More than 200 Memphians have gone through the 10-week fellowship program since the parent advocacy group launched two years ago. The vast majority have been African-Americans.

The first Spanish-speaking cohort is completing a five-week program this month and marks a concerted effort to bridge racial barriers, said Sarah Carpenter, the organization’s executive director.

“Our mission is to make the powerless parent powerful …,” she said.

The city’s mostly black public schools have experienced a steady growth in Hispanic students since 1992 when only 286 attended the former Memphis City Schools. In 2015, the consolidated Shelby County Schools had 13,816 Hispanic children and teens, or 12.3 percent of the student population.

Lidia Sauceda came to Memphis from Mexico as a child; now she has two children who attend Shelby County Schools. Through Memphis Lift, she is learning about how to navigate Tennessee’s largest district in behalf of her family.

PHOTO: Caroline Bauman
Hispanic parents attend a training with the Memphis Lift fellowship program.

“Latinos are afraid of talking, of standing up,” Sauceda said. “They’re so afraid they’re not going to be heard because of their legal status. But I will recommend this (fellowship) to parents. How do we want our kids to have a better education if we can’t dedicate time?”

The training includes lessons on local school options, how to speak publicly at a school board meeting, and how to advocate for your children if you believe they are being treated unfairly.

The first fellowship was led by Ian Buchanan, former director of community partnership for the state-run Achievement School District. Now the program is taught in-house, and the Spanish-speaking class is being led this month by Carmelita Hernandez, an alumna.

“No matter what language we speak, we want a high-quality education for our kids just like any other parent,” Hernandez said. “A good education leads to better opportunities.”

Stopping summer slide

On National Summer Learning Day, Memphis takes stock of programs for kids

PHOTO: Helen Carefoot
Torrence Echols, a rising first-grader in Memphis, builds a tower with giant legos at the Benjamin L. Hooks Library on National Summer Learning Day.

When it comes to summer learning, it’s been a better year for Memphis, where a range of new programs have helped to stem learning loss that hits hard in communities with a high number of low-income students.

On Thursday, Mayor Jim Strickland celebrated that work in conjunction with National Summer Learning Day and against the backdrop of the children’s reading room of the city’s main library.

He estimated that 10,000 children and teens are being reached this summer through learning programs spearheaded through Shelby County Schools, Literacy Mid-South, Memphis Public Libraries, churches and nonprofit organizations across the community.

That’s a record-breaking number, Strickland says, in a city with a lot of students struggling to meet state and local reading targets.

Summer learning loss, also known as summer slide, is the tendency for students to lose some of the knowledge and skills they gained during the school year. It’s a large contributor to the achievement gap, since children from low-income families usually don’t get the same summer enrichment opportunities as their more affluent peers. Compounded year after year, the gap widens to the point that, by fifth grade, many students can be up to three years behind in math and reading.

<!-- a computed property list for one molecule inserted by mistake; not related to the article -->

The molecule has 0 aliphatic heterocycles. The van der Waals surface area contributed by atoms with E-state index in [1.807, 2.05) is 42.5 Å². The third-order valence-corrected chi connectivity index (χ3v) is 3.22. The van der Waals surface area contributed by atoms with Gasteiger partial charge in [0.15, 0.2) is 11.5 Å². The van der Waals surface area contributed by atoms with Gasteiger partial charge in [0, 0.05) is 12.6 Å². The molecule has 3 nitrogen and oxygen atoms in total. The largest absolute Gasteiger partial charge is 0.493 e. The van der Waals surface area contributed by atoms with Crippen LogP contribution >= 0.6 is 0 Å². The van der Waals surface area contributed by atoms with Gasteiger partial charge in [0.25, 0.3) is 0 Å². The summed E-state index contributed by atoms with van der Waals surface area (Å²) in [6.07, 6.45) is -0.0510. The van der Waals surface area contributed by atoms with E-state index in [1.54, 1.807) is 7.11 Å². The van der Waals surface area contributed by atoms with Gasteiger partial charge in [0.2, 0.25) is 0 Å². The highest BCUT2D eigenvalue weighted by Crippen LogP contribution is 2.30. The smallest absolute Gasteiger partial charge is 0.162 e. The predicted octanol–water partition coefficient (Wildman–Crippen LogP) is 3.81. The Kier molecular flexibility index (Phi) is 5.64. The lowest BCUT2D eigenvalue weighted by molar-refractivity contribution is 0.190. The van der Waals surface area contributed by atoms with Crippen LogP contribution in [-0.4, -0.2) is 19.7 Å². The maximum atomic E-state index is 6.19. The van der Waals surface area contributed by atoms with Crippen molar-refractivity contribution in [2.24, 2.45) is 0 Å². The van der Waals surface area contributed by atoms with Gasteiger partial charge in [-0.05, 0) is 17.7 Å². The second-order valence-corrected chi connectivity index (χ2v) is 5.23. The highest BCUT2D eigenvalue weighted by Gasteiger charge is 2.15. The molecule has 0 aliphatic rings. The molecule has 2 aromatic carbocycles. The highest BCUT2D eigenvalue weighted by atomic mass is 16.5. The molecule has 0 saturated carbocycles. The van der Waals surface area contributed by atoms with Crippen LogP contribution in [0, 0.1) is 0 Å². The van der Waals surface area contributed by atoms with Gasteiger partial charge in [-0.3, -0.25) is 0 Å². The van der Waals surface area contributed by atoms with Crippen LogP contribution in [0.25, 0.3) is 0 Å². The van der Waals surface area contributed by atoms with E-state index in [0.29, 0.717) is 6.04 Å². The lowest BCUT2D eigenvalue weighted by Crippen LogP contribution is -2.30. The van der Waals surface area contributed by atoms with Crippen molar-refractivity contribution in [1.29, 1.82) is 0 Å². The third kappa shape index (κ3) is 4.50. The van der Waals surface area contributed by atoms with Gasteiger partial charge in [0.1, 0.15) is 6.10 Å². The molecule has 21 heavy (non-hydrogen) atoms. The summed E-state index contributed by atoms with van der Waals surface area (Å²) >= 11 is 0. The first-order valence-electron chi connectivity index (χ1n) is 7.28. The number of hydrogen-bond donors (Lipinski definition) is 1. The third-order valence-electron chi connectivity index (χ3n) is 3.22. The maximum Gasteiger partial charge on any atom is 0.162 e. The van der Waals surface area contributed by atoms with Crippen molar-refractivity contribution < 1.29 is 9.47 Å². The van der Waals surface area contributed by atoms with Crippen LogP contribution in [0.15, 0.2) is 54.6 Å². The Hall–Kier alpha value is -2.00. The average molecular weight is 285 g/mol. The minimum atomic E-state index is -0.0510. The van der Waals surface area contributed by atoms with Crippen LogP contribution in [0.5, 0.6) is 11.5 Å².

But this summer for the first time, Shelby County Schools offered summer learning academies across the city for students most in need of intervention. And Memphis also received a slice of an $8.5 million state grant to provide summer literacy camps at nine Memphis schools through Tennessee’s Read to be Ready initiative.

Literacy Mid-South used Thursday’s event to encourage Memphians to “drop everything and read!”

The nonprofit, which is providing resources this summer through about 15 organizations in Greater Memphis, is challenging students to log 1,400 minutes of summertime reading, an amount that research shows can mitigate learning loss and even increase test scores.

Reading is a problem for many students in Memphis and across Tennessee. Less than a third of third-graders in Shelby County Schools read on grade level, and the district is working to boost that rate to 90 percent by 2025 under its Destination 2025 plan.

The city of Memphis, which does not fund local schools, has made Memphis Public Libraries the focal point of its education work. This summer, the library is offering programs on everything from STEM and robotics to art and test prep.

Parents are a critical component, helping their kids to take advantage of books, programs and services that counter the doldrums of summer learning.

Soon after the mayor left the Benjamin L. Hooks Library on Thursday, Tammy Echols arrived with her son, Torrence, a rising first-grader at Levi Elementary School. Echols said they visit regularly to read books and do computer and math games.

“We always do a lot of reading and we’re working on learning sight words,” Echols said as she watched her son build a tower out of giant Lego blocks. “Torrence is a learning child and it’s easy to forget what you just learned if you’re not constantly reinforcing.”

You can find summer learning resources for families from the National Summer Learning Association.